Google Snaps Up FameBit, Gets in on Branded Content
Google has just announced its acquisition of the tech startup FameBit, a company that essentially plays digital matchmaker between social influencers and the marketers and brands that want to connect with them. No news yet on how exactly the system will be adapted to fit the YouTube platform, and whether it will give creators and marketers the ability to swipe each other left and right to match, starting the conversation with a bland "hey," before unmatching a week later in a cloud of shame.

So what does FameBit do well enough to get bought out by Google? Their selling point is down to two main features: their extensive database of creative talent (45,922 with 3.3 billion total reach across YouTube, Instagram, Facebook, Twitter, Tumblr and Vine, according to their site), and their software for automating the connections between this talent and interesting brands.

In a post on the official YouTube blog, Google laid out the reasoning and motivation behind the deal, and the main subtext of the article is the relative importance of branded content vs. paid ads when it comes to monetising YouTube content. Revenue for the creators themselves is often split between both of these avenues, with branded content such as sponsorships making more and more of their money. Though YouTube's ad-free subscription service, YouTube Red, has not exactly set the platform alight, its emergence is a signal of the direction they're taking towards ad content, and reflects a preference for branding that is more integrated into the video itself. The acquisition of FameBit really confirms this.

Though smoothing the path between marketers and creators is no doubt a good thing, ensuring quality content and a means to make a profit for the creators, there are some concerns about the deal and its aftereffects. The official blog post claims that FameBit's creator marketplace is 'democratized', and this is true to some extent, but the barrier to entry is still pretty high, with creators requiring at least 5000 subscribers to even apply for entry. If you're lower than that, you're still going to have to work hard to enter the feedback cycle of more promotion and budget leading to more viewers.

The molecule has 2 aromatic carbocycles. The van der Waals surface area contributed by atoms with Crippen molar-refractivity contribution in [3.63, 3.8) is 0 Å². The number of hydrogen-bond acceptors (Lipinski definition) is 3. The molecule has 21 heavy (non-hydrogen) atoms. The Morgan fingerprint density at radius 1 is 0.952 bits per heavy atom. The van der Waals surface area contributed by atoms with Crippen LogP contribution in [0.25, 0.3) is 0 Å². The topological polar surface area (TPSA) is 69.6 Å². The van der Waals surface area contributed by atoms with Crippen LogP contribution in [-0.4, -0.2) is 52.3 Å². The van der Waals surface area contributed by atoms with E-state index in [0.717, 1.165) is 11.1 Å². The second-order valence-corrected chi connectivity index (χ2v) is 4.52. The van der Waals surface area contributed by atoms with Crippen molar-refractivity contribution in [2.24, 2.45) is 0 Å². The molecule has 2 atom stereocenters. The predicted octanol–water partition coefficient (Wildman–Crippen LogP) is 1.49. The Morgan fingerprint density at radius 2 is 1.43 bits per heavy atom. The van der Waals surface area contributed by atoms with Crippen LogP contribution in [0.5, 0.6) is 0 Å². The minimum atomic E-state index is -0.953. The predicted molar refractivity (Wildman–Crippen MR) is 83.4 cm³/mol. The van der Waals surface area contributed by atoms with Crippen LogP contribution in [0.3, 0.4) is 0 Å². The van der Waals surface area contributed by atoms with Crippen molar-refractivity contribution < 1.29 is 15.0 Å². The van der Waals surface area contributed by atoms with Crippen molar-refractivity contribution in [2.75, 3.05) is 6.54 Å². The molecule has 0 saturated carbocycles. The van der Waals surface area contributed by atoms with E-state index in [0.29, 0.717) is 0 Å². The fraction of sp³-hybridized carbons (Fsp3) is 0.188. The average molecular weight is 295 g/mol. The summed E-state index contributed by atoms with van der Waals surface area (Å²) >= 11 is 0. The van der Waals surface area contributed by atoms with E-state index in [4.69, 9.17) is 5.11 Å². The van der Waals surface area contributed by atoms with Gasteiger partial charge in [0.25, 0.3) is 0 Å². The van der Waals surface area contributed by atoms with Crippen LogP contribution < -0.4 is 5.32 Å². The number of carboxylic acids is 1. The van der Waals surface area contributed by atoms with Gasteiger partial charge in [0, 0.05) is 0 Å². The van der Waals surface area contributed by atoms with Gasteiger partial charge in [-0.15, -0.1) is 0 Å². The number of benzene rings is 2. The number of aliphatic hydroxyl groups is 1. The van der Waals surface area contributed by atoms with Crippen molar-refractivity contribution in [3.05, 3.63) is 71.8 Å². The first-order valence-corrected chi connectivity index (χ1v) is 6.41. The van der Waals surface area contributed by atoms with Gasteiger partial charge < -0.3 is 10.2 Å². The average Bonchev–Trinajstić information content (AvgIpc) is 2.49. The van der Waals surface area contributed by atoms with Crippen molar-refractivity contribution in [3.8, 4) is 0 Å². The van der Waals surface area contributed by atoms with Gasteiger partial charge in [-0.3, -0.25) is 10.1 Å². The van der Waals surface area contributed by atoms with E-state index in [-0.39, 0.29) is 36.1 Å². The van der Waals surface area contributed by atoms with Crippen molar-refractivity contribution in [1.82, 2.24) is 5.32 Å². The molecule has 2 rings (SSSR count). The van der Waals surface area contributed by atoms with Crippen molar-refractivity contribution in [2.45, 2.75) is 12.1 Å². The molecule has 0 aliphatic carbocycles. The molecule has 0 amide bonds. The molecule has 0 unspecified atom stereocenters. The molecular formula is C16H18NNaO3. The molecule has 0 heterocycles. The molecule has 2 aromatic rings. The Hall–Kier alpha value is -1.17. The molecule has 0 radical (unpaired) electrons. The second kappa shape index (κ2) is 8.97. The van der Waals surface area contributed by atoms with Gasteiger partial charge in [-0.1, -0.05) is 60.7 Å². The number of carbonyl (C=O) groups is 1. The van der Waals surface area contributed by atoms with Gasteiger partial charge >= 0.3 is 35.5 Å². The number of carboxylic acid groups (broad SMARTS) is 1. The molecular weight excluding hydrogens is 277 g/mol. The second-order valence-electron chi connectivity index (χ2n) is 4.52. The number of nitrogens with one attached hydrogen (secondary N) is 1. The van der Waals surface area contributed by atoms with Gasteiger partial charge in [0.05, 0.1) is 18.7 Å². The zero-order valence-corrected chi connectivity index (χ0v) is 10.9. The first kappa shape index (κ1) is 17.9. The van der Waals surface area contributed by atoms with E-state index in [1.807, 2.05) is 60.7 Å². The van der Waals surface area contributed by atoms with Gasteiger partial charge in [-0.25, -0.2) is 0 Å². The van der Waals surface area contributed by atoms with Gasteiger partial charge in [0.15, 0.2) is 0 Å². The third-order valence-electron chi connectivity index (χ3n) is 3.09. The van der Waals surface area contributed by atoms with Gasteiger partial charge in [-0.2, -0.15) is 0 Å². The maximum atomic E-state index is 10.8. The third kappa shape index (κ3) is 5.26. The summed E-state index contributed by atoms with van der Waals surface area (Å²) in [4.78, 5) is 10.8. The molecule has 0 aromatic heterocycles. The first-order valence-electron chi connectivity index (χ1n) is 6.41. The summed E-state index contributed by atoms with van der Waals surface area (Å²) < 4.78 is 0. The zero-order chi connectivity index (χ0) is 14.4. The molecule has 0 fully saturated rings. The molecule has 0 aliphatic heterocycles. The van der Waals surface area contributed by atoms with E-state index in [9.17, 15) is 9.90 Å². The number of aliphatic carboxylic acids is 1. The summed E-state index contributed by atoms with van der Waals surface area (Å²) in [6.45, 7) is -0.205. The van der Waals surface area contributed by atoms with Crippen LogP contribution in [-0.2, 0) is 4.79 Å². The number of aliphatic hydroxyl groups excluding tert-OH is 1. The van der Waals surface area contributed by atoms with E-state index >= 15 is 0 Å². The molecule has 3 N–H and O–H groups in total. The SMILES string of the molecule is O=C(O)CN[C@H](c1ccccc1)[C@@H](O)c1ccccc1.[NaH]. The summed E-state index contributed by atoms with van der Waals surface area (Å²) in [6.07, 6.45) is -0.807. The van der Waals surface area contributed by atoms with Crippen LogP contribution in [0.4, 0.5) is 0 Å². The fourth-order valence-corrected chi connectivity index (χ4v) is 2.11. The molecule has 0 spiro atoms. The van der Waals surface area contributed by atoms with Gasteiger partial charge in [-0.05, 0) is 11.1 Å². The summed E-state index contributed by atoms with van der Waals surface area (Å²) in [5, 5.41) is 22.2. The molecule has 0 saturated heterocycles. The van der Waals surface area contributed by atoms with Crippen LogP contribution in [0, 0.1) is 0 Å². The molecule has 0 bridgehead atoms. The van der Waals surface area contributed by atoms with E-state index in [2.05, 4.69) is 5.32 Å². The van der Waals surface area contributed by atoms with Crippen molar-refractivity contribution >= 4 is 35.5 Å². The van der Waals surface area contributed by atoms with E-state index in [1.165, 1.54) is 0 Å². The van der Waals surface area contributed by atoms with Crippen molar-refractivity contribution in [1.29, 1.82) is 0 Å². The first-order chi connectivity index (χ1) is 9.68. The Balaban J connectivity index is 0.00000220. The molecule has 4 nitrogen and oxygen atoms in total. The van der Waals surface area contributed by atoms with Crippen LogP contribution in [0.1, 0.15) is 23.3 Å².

Another issue is Google potentially stepping on the toes of already established MCNs (multi-channel networks) that look after the interests of their own stables of content creators. In the official blog post, Google was careful to maintain that it doesn't want to break up these relationships, but it also hinted that MCNs will probably end up going through the adapted FameBit network, what it calls 'a great technology solution for companies like MCNs and agencies to find matches for their creators and brand partners.' Google currently receives no revenue from paid branded content, so whilst there is no doubt they want to grow that stream, this also represents a muscling in on the profits somewhat.

A final concern, one that the deal with FameBit could actually help clear up, or at least standardise, surrounds the legality of paid brand promotion, especially if there is no reference to the sponsorship in the video. Whilst seamless integration of branded content into normal videos is a great aim, not referencing sponsorship at all may undermine the viewers' trust, and even toe the line of legality in both the US and the UK.

Despite a few potential drawbacks, generally the deal could be a win all round: for Google, MCNs, marketers, and creators. Well, except for FameBit's competitors that is, who are left out like wallflowers in the dark corners of this particular school disco love-in, and will probably end up going home empty-handed.

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